Last week a lot of health media attention was focused on a story of a new approach to reverse atherothrombosis, the process that eventually clogs arteries in the body and is the number one cause of death in the United States. A new agent was infused into a small number of patients with symptoms of inadequate blood flow to the arteries feeding the heart. Using an ultrasound technique to measure the volume of plaque in the walls of the arteries, the investigators found that measurable removal of plaque took place in a matter of weeks. Astounding. But what does this really mean?
The progressive development of atherothrombosis is a complicated process of give and take. The risk factors set the stage. Lifestyles activate the process. All of these are part of the “give”. Modifying lifestyles and taking appropriate medications to reduce the impact of the risk factors slows down and perhaps stabilizes the process.
What this preliminary report suggests is that in the future, there may be ways to expedite the “take”. In other words, actual regression of plaque may be possible.
Much of the development of arterial plaque involves LDL-cholesterol, so called “bad cholesterol”. Statin drugs have been extraordinary in their ability to modulate LDL-cholesterol levels as well as non-blood fat factors that may cause plaques to form and become unstable.
HDL-cholesterol, so called “good cholesterol”, can be thought of as a mediator of “reverse lipid transport”. The more HDL-cholesterol present, the more likely that the modified LDL-cholesterol in plaques can be removed. Conversely, a low level of HDL-C cholesterol is an independent risk factor for the premature development of atherothrombosis. However, it now appears that not just the amount of HDL-cholesterol is important, but the quality of the HDL-cholesterol may be even more important.
In the mid-1970’s, scientists found a population of individuals in a northern Italian village that had extremely low levels (even single digits) of HDL-cholesterol, but who had a history of longevity into their eighties and nineties, mostly dying of non-cardiovascular diseases.
Meticulous epidemiologic and genealogic investigation traced these individuals to a single villager who lived in the late 18th century. This individual apparently had a mutation of a gene that modified a protein that went into the make-up of HDL-cholesterol that affords their HDL-C extraordinary protective characteristics against the ravages of atherothrombosis. The gene has been passed down through many generations, producing a protein identified as ApoA-1 Milano.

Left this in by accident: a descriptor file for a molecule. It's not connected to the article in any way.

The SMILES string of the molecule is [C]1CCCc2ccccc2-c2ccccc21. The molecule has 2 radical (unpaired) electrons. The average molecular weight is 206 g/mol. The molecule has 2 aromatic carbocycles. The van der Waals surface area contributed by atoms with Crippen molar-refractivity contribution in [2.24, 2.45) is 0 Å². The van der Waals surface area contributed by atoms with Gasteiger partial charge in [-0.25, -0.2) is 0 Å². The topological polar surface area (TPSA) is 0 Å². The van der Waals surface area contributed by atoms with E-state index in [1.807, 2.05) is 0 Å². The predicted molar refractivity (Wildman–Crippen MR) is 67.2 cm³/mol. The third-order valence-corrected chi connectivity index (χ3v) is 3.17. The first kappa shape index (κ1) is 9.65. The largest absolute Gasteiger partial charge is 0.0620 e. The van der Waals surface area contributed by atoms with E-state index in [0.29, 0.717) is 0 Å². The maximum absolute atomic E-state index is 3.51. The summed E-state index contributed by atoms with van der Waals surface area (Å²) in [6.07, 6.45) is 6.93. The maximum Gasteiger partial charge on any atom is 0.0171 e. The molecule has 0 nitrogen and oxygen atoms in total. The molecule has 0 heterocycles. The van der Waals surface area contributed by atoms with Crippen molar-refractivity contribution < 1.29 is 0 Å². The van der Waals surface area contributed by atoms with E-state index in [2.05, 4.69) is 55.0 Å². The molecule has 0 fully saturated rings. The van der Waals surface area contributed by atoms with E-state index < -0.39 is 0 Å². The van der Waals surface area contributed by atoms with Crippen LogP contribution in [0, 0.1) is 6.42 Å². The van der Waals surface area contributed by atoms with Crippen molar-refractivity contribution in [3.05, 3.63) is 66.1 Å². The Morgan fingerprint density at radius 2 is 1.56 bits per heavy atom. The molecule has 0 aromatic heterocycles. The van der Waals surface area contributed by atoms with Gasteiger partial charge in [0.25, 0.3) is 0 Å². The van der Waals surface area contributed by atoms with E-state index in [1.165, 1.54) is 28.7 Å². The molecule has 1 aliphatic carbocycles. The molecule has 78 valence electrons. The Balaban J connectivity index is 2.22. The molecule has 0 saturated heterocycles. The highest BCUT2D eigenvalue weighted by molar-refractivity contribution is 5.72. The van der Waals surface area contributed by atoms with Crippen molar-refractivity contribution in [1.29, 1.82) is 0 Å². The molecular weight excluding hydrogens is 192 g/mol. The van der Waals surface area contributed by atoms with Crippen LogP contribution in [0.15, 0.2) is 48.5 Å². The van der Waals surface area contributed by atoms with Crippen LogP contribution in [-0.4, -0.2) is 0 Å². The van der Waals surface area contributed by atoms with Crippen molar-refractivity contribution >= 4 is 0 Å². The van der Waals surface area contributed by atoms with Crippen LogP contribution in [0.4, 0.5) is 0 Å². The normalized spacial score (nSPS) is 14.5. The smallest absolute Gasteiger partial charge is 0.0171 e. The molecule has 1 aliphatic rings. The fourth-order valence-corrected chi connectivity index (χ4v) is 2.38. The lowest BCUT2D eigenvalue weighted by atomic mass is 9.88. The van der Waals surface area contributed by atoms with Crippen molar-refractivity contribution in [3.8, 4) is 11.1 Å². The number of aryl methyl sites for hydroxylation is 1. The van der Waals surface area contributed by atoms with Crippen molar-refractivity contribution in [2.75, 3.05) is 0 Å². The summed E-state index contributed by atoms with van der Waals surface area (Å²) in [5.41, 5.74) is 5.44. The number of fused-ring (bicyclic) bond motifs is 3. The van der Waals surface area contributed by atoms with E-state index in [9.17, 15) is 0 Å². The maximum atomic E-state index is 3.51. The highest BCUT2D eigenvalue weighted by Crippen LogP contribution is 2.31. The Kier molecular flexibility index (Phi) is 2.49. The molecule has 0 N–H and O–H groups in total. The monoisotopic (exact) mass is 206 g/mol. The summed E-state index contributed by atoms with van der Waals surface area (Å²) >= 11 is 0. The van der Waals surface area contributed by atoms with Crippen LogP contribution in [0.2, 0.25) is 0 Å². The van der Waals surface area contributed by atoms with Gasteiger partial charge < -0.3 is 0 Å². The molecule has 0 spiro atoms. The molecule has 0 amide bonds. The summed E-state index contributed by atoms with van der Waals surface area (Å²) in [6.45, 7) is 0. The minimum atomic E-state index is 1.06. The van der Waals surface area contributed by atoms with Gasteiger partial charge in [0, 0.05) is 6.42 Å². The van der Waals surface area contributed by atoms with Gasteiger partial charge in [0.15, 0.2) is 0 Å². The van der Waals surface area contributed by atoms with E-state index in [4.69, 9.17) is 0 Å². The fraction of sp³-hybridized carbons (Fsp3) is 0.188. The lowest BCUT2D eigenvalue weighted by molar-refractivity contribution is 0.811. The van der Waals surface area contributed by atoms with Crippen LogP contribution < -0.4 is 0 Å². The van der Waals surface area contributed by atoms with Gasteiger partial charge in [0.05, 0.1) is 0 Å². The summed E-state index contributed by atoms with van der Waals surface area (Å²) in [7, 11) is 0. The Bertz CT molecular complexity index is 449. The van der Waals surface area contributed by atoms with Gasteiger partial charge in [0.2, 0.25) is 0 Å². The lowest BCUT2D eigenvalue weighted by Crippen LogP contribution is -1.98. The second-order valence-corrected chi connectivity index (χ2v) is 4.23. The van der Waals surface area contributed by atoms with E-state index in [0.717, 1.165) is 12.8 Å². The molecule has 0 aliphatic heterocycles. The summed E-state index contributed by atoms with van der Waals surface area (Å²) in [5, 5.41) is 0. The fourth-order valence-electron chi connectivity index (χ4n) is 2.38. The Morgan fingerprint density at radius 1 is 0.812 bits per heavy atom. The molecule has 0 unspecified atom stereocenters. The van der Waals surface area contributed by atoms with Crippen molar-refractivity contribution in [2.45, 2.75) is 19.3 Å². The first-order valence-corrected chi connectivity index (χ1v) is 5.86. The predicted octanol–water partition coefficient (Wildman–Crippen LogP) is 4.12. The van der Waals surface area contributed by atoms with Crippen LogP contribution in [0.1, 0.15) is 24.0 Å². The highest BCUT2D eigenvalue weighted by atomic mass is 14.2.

It was recombinant ApoA-1 Milano that was infused into these patients weekly for five weeks. The patients that got the real protein were the ones that may have shown regression of their plaques. The patients that got the placebo showed no regression.
The problem with this report is that the conclusions and headlines are extremely premature. This was a small study of only 47 patients, 36 of whom got the real drug. Much larger studies with clinically meaningful endpoints such as reduced rate of heart attacks, strokes and need for angioplasty and stents are going to be required to prove that this agent will be a real addition to our drug armamentarium.
Another critical factor to keep in mind is that this is a horse-has-left-the-barn treatment. You already will have atherothrombotic disease in order to need this treatment. I submit that it will always be better if preventive strategies are employed beforehand to obviate the subsequent need for ApoA-1 Milano treatment.
There are other drugs being developed that actually manipulate the level, and in some cases, the quality, of HDL-cholesterol. These may be useful in patients who have not yet developed plaques in their arteries. The Ventura Heart Institute will likely be involved with these clinical trials once safety and preliminary efficacy issues are sorted out.
Regardless, these are promising times in the fundamental understanding and treatment of the leading cause of death of both men and women in the United States.
Dr. Irving Loh is the medical director of the Ventura Heart Institute in Thousand Oaks, CA. His e-mail address is firstname.lastname@example.org. The VHI website is www.venturaheart.com